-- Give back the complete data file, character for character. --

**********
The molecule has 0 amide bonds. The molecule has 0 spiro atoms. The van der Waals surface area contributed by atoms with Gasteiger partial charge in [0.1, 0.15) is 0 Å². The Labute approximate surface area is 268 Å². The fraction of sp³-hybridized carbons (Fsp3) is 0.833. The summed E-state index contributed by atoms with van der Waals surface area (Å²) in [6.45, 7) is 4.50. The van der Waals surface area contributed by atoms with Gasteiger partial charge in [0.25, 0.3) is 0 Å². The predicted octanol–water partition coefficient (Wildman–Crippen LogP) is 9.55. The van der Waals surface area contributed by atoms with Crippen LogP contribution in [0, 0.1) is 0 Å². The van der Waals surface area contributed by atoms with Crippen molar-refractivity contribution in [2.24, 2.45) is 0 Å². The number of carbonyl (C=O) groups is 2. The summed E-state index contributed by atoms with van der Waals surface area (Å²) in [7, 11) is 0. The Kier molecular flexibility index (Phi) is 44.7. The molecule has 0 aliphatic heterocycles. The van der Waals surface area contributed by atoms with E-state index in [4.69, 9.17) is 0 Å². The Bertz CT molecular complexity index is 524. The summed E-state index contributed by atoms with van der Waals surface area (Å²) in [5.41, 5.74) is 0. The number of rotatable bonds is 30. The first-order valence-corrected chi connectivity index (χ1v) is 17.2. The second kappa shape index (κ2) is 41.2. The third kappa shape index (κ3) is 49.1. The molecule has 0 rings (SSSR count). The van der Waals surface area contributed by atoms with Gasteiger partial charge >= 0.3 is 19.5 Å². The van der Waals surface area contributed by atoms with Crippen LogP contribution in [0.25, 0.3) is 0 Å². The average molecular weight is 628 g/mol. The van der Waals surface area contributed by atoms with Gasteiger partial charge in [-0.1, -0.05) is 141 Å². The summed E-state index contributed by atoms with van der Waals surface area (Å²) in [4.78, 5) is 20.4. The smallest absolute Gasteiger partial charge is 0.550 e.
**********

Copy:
The molecule has 0 amide bonds. The molecule has 0 spiro atoms. The van der Waals surface area contributed by atoms with Gasteiger partial charge in [0.1, 0.15) is 0 Å². The Labute approximate surface area is 268 Å². The fraction of sp³-hybridized carbons (Fsp3) is 0.833. The summed E-state index contributed by atoms with van der Waals surface area (Å²) in [6.45, 7) is 4.50. The van der Waals surface area contributed by atoms with Gasteiger partial charge in [0.25, 0.3) is 0 Å². The predicted octanol–water partition coefficient (Wildman–Crippen LogP) is 9.55. The van der Waals surface area contributed by atoms with Crippen LogP contribution in [0, 0.1) is 0 Å². The van der Waals surface area contributed by atoms with Crippen molar-refractivity contribution in [2.24, 2.45) is 0 Å². The number of carbonyl (C=O) groups is 2. The summed E-state index contributed by atoms with van der Waals surface area (Å²) in [7, 11) is 0. The Kier molecular flexibility index (Phi) is 44.7. The molecule has 0 aliphatic heterocycles. The van der Waals surface area contributed by atoms with E-state index in [4.69, 9.17) is 0 Å². The Bertz CT molecular complexity index is 524. The summed E-state index contributed by atoms with van der Waals surface area (Å²) in [5.41, 5.74) is 0. The number of rotatable bonds is 30. The first-order valence-corrected chi connectivity index (χ1v) is 17.2. The second kappa shape index (κ2) is 41.2. The third kappa shape index (κ3) is 49.1. The molecule has 0 rings (SSSR count). The van der Waals surface area contributed by atoms with Gasteiger partial charge >= 0.3 is 19.5 Å². The van der Waals surface area contributed by atoms with Crippen LogP contribution in [0.25, 0.3) is 0 Å². The average molecular weight is 628 g/mol. The van der Waals surface area contributed by atoms with Gasteiger partial charge in [-0.1, -0.05) is 141 Å². The summed E-state index contributed by atoms with van der Waals surface area (Å²) in [4.78, 5) is 20.4. The smallest absolute Gasteiger partial charge is 0.550 e.